Thursday, May 26, 2011

Little Miss Mary and the Big Monster Makeover (Gleb Toropov and Cleone Cassidy)

Overall: 3.9   ҉
  • Content: 3/5
  • Originality: 4/5
  • Language: 4.8/5
  • Illustrations: 3.8/5
Little Miss Mary and the Big Monster Makeover by Gleb Toropov and Cleone Cassidy

Little Miss Mary receives an unwelcome visitor in the grotesque shape of a huge, hairy monster. However, instead of being petrified by the apparition, Mary decides to help the hideous beast by giving him a makeover. In the process, it is Mary who undergoes the biggest transformation.
Genre:
Children's Literature
Purchase Links:
Kindle
Hardcover
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Other Links:
book website
Meet Little Miss Mary, an eleven-year-old with a credit card in one hand and a designer purse in the other. Tired from a long day of shopping, she is awakened by a monster climbing out of her closet. His unkempt visage and terrible body odor prompt her to initiate a makeover for the endearingly clueless beast.

The book is written in comfortably rhythmic verse that flows smoothly from the tongue (so long as you are familiar with designer names). The beat was surprisingly consistent and the story moves along quickly enough to maintain a young child's interest. Its length may require the slightly longer attention span of children over the age of four.

Little Miss Mary gives Hollywood celebrities a run for their money with her rampant consumerism. While the story is certainly fun and upbeat, I found myself questioning the sort of lifestyle it promotes, one in which her mother is a walking credit card and her father is a workaholic whose sole purpose is to foot her bill. The excessive number of designer names mentioned throughout the story may limit the accessibility of this tale to those unfamiliar with haute couture. These names also make it more difficult for children to read the words for themselves.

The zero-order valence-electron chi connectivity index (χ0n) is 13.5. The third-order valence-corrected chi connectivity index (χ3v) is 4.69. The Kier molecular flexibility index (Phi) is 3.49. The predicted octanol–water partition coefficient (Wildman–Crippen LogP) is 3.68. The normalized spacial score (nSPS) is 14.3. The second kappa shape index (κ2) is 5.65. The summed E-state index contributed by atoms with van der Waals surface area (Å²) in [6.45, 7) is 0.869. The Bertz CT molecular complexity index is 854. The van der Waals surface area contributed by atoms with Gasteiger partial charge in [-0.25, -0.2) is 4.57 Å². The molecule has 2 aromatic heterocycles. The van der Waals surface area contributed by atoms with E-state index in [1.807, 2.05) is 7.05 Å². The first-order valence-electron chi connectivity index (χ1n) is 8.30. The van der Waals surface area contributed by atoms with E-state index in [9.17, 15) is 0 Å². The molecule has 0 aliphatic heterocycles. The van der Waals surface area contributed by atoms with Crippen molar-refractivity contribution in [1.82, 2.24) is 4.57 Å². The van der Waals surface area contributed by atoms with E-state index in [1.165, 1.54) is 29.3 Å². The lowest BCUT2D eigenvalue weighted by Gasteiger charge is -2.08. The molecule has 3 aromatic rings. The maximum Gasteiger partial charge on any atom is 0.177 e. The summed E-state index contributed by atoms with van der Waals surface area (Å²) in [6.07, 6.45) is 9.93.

Little Miss Mary's change of heart is abrupt, even with the suspension of belief that is requisite when reading children's picture books. It would have been helpful to have had a stronger connection spelled out between giving a monster a makeover and experiencing a profound, internal change.

The illustrations in this book are simplistic but pleasing. They show up well on computer monitors and Kindle screens, though Little Miss Mary's wide-eyed expressions were a bit creepy no matter which medium you choose. The monster also reminds me of Sully from Monsters, Inc., but with wings.

On the whole, Little Miss Mary and the Big Monster Makeover is a fun read that is highly suited for those with a sense of humor and a strong familiarity with expensive clothing labels.

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